For instance, even if two reviewers judge a paper to be of high quality, both may be mistaken because they failed to spot a statistical error. In this sense reliability (agreement between reviewers) does not constitute validity (internal consistency or the absence of obvious errors of logic) (Wood, Roberts, and Howell 2004). However, on another level the negotiation of scientific claims within the scientific community is an integral part of determining what is true. Thus, in this sense reliability is a way of making or legitimating truth claims. These issues are made more complex by the role of editors in synthesizing disparate claims by reviewers and the question of whether reliability can be assessed by the metric of agreement between reviewers.
Another example of the issue of replicability in science is associated with the development of the Diagnostic and Statistical Manual of Mental Disorders (DSM) in psychiatry. Before this compendium of standardized descriptions of mental disorders was published, diagnoses of psychological illnesses lacked reliability. For example, if three physicians independently saw a patient with a psychological illness, it was unlikely that they would make the same diagnosis. Indeed, this remained the case through the publication of the original DSM in 1952 and DSM-II in 1968. It was only with the increasing detail and sophistication of DSM-III, published in 1980, that the psychiatric community began to achieve a significant measure of reliability in its diagnostic practices and psychiatry became more respected as a science.
This case suggests the connection between reliability and professionalization (the formation of a specialized academic discipline) because replicability was made possible only after a community of practitioners developed a shared conceptual language and a methodology that were sufficiently nuanced to communicate and establish likes as likes. Reliability as a way of establishing truth through replication thus is a product of both material reality and the way peers conceptualize the world and are able to replicate that conceptualization among themselves.
Functional Reliability in Engineering
Engineering or technological reliability is the probability that a product, process, or system will perform as intended or expected. Issues include the expected level of reliability, the cost-benefit trade-offs in improving reliability, and the consequences of failure. When these issues involve persons other than those inventing or tinkering with the relevant products, processes, or systems, with consequences for public safety, health, or welfare, ethical issues become prominent. Just as in science, reliability, in this case in the form of functional reliability, is a precondition for the integration of a particular technological device into the accepted or trusted edifice of the built environment.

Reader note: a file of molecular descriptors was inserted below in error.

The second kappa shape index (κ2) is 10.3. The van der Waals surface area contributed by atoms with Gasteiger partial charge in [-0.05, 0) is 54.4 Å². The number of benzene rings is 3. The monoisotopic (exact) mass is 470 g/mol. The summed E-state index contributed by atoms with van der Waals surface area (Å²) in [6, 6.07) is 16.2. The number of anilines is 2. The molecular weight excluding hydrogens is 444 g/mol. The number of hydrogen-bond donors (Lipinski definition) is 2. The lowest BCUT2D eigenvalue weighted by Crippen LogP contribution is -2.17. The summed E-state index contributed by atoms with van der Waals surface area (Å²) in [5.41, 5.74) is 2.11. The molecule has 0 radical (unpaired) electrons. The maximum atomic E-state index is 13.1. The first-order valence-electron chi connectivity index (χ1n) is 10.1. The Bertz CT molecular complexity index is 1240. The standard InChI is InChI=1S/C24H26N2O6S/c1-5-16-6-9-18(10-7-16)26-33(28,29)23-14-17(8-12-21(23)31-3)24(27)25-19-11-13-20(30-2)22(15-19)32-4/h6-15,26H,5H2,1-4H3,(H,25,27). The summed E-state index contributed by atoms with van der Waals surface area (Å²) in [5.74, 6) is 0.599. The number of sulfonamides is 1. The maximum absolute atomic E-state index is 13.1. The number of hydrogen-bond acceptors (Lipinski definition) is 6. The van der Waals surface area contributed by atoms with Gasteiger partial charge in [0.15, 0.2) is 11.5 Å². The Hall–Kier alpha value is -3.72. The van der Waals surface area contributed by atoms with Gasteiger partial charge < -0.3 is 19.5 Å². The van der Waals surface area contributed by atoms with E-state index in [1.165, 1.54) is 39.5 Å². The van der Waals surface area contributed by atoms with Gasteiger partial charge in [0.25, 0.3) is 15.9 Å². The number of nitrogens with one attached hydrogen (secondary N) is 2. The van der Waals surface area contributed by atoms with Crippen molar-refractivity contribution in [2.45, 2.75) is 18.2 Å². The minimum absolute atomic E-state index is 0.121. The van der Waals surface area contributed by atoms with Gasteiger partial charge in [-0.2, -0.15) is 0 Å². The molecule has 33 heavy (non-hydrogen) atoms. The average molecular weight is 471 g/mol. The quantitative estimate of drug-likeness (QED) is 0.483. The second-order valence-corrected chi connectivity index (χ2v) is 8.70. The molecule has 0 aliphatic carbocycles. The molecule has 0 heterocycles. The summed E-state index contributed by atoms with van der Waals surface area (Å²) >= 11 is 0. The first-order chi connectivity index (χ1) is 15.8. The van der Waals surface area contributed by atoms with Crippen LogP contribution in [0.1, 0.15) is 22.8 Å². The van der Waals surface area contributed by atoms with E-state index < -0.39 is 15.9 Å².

Any technological product, process, or system is designed to perform one or more specified functions. In principle, the performance of the system can be defined mathematically and the demands placed on the system can be specified. Because uncertainties are associated with all aspects of systems in the real world, these descriptors should be defined in terms of uncertainties and reliability should be computed as the probability of intended performance. Because most systems have effects beyond their stated output (radiation, accidents, behavior modification, etc.), a comprehensive model must include all possible outcomes. Because complicated models all are based on extrapolations of the basic principles, the fundamental concepts are described in this entry.
The demands placed on a system include environmental and operational loads, which for simplicity will be designated here as a single demand, D. The capacity of the system to absorb those loads and perform its function is designated C, for capacity. The satisfactory operation of the system simply entails that the capacity be at least as large as the demand. This is expressed mathematically as S = CD 0 in which S represents satisfactory performance. In probability terms this becomes P(S) = P(CD) 0.
Each of these basic quantities can be described probabilistically by its probability function: FD(d) for demand and FC(c) for capacity. It is usually a safe assumption that the capacity (a function of the physical system) and the demand (a function of the operating environment) are statistically independent. In this case the reliability of the system is given by in which fC(x) is the probability density function of the capacity (the derivative of the capacity probability function, FC(x)) if the capacity is a continuous variable and otherwise is the probability mass function of the capacity (analogous to a histogram). In words the preceding equation indicates that one should assign a probability that the capacity is a particular value (fC(x)) and then multiply by the probability that the demand is no greater than that value of capacity (FD(x)). This process then is repeated for all possible values of the demand and the capacity, and the results are added (that is what the integration function does for continuous variables). The integrand of the equation above is shown in the Figure 1.